`Mont Blanc' pens. Their retail prices will double if the
punitive tariffs take effect.

Europe, sounding remarkably like Saddam Hussein, quickly
announced it would retaliate against `American aggression
and bullying.'

The two sides have been slipping relentlessly towards a
banana war for years. Europe gives preference to bananas
imported from former British and French Caribbean and
African colonies. This hardly seems a `causus belli' since
the US does not grow bananas. No US jobs depend on bananas.

However, two politically powerful American multi-nationals,
Dole and Chiquita, were outraged that bananas from their
vast plantations in Ecuador, Honduras, Guatemala, El
Salvador, and Nicaragua were being excluded from banana-
loving Europe. It's not polite any more to call these
nations `banana republics,' but bananas remain a huge
business, and primary employer.

Carl Lindner, Chiquita's chairman, is a big contributor to
both parties, and a close friend of Clinton. Banana and
sugar rank among America's most politically influential
agricultural interests. Chiquita and Dole run the world's
largest, most efficient banana plantations that undersell
and outproduce Caribbean or African banana growers.

Hence the banana war, a conflict reminiscent of the spice
wars of the 17th and 18th centuries between Britain, France
and Holland. A coffee war over designer beans is probably
next.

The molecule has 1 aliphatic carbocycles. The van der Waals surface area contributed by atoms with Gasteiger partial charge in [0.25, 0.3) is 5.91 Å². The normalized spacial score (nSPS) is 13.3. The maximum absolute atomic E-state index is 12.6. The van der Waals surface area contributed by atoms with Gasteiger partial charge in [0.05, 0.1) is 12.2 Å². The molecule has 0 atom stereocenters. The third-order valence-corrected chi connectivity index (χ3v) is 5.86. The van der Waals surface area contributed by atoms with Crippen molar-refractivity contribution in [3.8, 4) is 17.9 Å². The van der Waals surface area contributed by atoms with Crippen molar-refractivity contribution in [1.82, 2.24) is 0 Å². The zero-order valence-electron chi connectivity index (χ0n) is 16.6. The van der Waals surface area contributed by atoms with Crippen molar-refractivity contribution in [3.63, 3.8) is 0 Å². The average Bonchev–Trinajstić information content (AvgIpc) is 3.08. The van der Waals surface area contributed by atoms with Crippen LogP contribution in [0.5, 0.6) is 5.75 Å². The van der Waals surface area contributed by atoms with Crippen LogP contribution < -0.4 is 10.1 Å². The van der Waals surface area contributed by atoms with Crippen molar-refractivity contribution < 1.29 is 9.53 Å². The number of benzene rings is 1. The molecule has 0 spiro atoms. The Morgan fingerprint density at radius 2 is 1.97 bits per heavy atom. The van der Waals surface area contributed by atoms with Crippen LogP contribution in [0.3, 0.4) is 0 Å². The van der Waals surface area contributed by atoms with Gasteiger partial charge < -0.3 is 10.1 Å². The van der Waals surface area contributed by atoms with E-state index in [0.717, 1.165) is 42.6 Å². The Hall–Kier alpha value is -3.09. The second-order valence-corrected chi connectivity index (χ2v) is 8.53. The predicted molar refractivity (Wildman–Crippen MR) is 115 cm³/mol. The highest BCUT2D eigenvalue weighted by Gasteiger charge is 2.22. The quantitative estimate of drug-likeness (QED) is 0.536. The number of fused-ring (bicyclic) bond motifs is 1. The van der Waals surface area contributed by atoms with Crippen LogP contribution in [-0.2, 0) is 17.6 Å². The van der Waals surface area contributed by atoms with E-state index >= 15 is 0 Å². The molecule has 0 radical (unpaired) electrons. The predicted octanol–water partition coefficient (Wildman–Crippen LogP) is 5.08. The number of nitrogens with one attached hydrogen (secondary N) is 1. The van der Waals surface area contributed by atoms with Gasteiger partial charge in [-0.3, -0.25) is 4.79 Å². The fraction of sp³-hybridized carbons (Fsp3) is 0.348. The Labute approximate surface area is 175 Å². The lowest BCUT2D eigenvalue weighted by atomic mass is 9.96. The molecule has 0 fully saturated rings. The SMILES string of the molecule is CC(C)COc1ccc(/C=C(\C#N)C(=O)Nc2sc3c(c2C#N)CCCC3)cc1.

Bananas are, as I remember, very tricky fruits. Three
decades ago, as harbor master in Montego Bay, I used to
routinely supervise lading of bananas into British steamers.
Burly stevedores would first dunk a big stalks of green
bananas into a drum of water to wash off the extremely large
and hairy wolf spiders that nested on the fruit. Then,
shades of Harry Belafonte, a tallyman would make the count
as the bananas were hoisted into the holds of white-painted
steamers.

The ships then headed off across the Spanish Main at top
speed for England. Bananas, though they look friendly, are
dangerous cargo. Bananas ripen quickly. As they do, their
sugars give off volatile gases, and a thick, malodorous
sludge - which, incidentally, Italians counterfeiters would
use in the 1980's as a base for fake red wine. Unless
properly vented, banana gases can explode. Numerous banana
boats have been lost in this fashion.

Europeans adopted a favorite form of Japanese trade sabotage
to impede imports of Central American bananas by discovering
`irregularities' in shipping documents. A day's delay in
delivery could ruin a shipload of the fruits. This
infuriated Chiquita and Dole, so they called in favors at
the White House.

Dastardly Europeans were not the sole object of America's
commercial ire. Brimming with righteousness and pre-Xmas
jingoism over the `victory' against miserable, defenseless
Iraq, Washington is shaking its big stick at other
malefactors, such as Canadian wheat exporters, and Japan,
which just slapped a 1,000% tariff on imported rice to
placate its highly inefficient but politically mighty small
farmers.

So, just as we head into Christmas, the world is locked in
an international trade war. Personally, as a patriotic North
American, I've decided to aid the war effort by not buying
cashmere sweaters or Italian handbags for any of my female
friends. Instead, they'll each get a case of Chiquita
bananas.

copyright eric margolis 1998

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Date: Sat Dec 26 1998 13:04
Steve in TO (1920's all over again . . . ) ID#209265:
Copyright © 1998 Steve in TO/Kitco Inc. All rights reserved
Hate to sound pessimistic, but remember that the Wall Street crash of '29 was preceeded by countries sliding into deflationary depressions overseas. The collapse of the British economy was what forewarned Irving Weiss of the collapse that would follow in North America.